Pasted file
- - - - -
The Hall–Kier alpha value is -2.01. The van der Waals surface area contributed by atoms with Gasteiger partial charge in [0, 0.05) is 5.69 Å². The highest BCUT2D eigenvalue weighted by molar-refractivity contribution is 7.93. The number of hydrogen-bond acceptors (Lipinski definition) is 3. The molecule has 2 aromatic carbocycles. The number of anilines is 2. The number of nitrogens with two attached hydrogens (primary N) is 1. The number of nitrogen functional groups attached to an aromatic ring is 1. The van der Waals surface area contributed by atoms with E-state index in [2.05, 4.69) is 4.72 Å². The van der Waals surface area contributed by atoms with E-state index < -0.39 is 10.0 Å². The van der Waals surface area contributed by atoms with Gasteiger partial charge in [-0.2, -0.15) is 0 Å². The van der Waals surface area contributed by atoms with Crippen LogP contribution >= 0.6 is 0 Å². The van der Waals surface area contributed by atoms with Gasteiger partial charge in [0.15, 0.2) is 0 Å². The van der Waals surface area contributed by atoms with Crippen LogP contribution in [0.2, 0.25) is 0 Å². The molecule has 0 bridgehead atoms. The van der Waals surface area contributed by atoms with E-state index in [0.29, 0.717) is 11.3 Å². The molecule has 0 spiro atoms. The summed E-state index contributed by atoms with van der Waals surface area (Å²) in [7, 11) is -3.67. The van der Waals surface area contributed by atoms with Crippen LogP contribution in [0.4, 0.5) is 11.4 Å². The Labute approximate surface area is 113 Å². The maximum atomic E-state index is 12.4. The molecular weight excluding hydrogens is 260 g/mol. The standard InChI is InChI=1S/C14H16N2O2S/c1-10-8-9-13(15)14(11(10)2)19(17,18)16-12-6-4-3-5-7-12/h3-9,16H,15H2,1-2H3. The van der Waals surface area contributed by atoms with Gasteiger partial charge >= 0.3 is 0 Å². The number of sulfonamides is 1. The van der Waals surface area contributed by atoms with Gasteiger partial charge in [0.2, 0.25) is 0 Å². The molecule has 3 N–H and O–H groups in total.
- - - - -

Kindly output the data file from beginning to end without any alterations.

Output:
The Hall–Kier alpha value is -2.01. The van der Waals surface area contributed by atoms with Gasteiger partial charge in [0, 0.05) is 5.69 Å². The highest BCUT2D eigenvalue weighted by molar-refractivity contribution is 7.93. The number of hydrogen-bond acceptors (Lipinski definition) is 3. The molecule has 2 aromatic carbocycles. The number of anilines is 2. The number of nitrogens with two attached hydrogens (primary N) is 1. The number of nitrogen functional groups attached to an aromatic ring is 1. The van der Waals surface area contributed by atoms with E-state index in [2.05, 4.69) is 4.72 Å². The van der Waals surface area contributed by atoms with E-state index < -0.39 is 10.0 Å². The van der Waals surface area contributed by atoms with Gasteiger partial charge in [-0.2, -0.15) is 0 Å². The van der Waals surface area contributed by atoms with Crippen LogP contribution >= 0.6 is 0 Å². The van der Waals surface area contributed by atoms with Gasteiger partial charge in [0.15, 0.2) is 0 Å². The van der Waals surface area contributed by atoms with Crippen LogP contribution in [0.2, 0.25) is 0 Å². The molecule has 0 bridgehead atoms. The van der Waals surface area contributed by atoms with E-state index in [0.29, 0.717) is 11.3 Å². The molecule has 0 spiro atoms. The summed E-state index contributed by atoms with van der Waals surface area (Å²) in [7, 11) is -3.67. The van der Waals surface area contributed by atoms with Crippen LogP contribution in [0.4, 0.5) is 11.4 Å². The Labute approximate surface area is 113 Å². The maximum atomic E-state index is 12.4. The molecular weight excluding hydrogens is 260 g/mol. The standard InChI is InChI=1S/C14H16N2O2S/c1-10-8-9-13(15)14(11(10)2)19(17,18)16-12-6-4-3-5-7-12/h3-9,16H,15H2,1-2H3. The van der Waals surface area contributed by atoms with Gasteiger partial charge >= 0.3 is 0 Å². The number of sulfonamides is 1. The van der Waals surface area contributed by atoms with Gasteiger partial charge in [0.2, 0.25) is 0 Å². The molecule has 3 N–H and O–H groups in total.